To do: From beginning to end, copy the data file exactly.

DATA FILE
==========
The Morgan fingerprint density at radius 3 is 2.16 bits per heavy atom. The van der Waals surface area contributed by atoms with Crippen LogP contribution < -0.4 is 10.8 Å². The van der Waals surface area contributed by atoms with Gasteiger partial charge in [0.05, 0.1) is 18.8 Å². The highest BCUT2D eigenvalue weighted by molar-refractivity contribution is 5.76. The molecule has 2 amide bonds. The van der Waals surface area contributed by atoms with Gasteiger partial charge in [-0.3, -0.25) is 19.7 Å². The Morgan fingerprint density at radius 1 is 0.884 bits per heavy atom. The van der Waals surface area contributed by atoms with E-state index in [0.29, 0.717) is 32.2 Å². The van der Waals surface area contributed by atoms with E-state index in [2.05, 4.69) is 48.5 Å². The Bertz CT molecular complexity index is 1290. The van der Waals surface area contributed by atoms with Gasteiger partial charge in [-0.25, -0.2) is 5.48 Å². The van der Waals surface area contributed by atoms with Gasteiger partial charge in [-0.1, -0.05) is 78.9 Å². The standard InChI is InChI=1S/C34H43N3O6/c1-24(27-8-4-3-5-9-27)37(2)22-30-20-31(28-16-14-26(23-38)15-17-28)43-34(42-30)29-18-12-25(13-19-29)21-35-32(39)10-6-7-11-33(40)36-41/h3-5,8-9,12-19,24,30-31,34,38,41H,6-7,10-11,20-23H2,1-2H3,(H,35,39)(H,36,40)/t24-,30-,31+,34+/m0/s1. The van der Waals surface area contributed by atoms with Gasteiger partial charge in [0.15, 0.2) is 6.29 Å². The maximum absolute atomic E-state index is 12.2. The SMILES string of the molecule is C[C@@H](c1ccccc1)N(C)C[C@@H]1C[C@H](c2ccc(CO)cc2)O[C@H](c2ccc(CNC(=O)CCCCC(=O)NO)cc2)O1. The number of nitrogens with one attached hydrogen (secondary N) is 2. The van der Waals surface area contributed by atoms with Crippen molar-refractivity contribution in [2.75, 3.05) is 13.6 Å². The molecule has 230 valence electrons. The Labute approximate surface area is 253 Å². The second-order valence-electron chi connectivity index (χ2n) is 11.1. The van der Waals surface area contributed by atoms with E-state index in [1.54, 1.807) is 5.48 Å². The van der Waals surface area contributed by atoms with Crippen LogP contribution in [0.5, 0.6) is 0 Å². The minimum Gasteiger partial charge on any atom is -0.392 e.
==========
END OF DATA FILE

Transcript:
The Morgan fingerprint density at radius 3 is 2.16 bits per heavy atom. The van der Waals surface area contributed by atoms with Crippen LogP contribution < -0.4 is 10.8 Å². The van der Waals surface area contributed by atoms with Gasteiger partial charge in [0.05, 0.1) is 18.8 Å². The highest BCUT2D eigenvalue weighted by molar-refractivity contribution is 5.76. The molecule has 2 amide bonds. The van der Waals surface area contributed by atoms with Gasteiger partial charge in [-0.3, -0.25) is 19.7 Å². The Morgan fingerprint density at radius 1 is 0.884 bits per heavy atom. The van der Waals surface area contributed by atoms with E-state index in [0.29, 0.717) is 32.2 Å². The van der Waals surface area contributed by atoms with E-state index in [2.05, 4.69) is 48.5 Å². The Bertz CT molecular complexity index is 1290. The van der Waals surface area contributed by atoms with Gasteiger partial charge in [-0.25, -0.2) is 5.48 Å². The van der Waals surface area contributed by atoms with Gasteiger partial charge in [-0.1, -0.05) is 78.9 Å². The standard InChI is InChI=1S/C34H43N3O6/c1-24(27-8-4-3-5-9-27)37(2)22-30-20-31(28-16-14-26(23-38)15-17-28)43-34(42-30)29-18-12-25(13-19-29)21-35-32(39)10-6-7-11-33(40)36-41/h3-5,8-9,12-19,24,30-31,34,38,41H,6-7,10-11,20-23H2,1-2H3,(H,35,39)(H,36,40)/t24-,30-,31+,34+/m0/s1. The van der Waals surface area contributed by atoms with Gasteiger partial charge in [0.15, 0.2) is 6.29 Å². The maximum absolute atomic E-state index is 12.2. The SMILES string of the molecule is C[C@@H](c1ccccc1)N(C)C[C@@H]1C[C@H](c2ccc(CO)cc2)O[C@H](c2ccc(CNC(=O)CCCCC(=O)NO)cc2)O1. The number of nitrogens with one attached hydrogen (secondary N) is 2. The van der Waals surface area contributed by atoms with Crippen molar-refractivity contribution in [2.75, 3.05) is 13.6 Å². The molecule has 230 valence electrons. The Labute approximate surface area is 253 Å². The second-order valence-electron chi connectivity index (χ2n) is 11.1. The van der Waals surface area contributed by atoms with E-state index in [1.54, 1.807) is 5.48 Å². The van der Waals surface area contributed by atoms with Crippen LogP contribution in [0.5, 0.6) is 0 Å². The minimum Gasteiger partial charge on any atom is -0.392 e.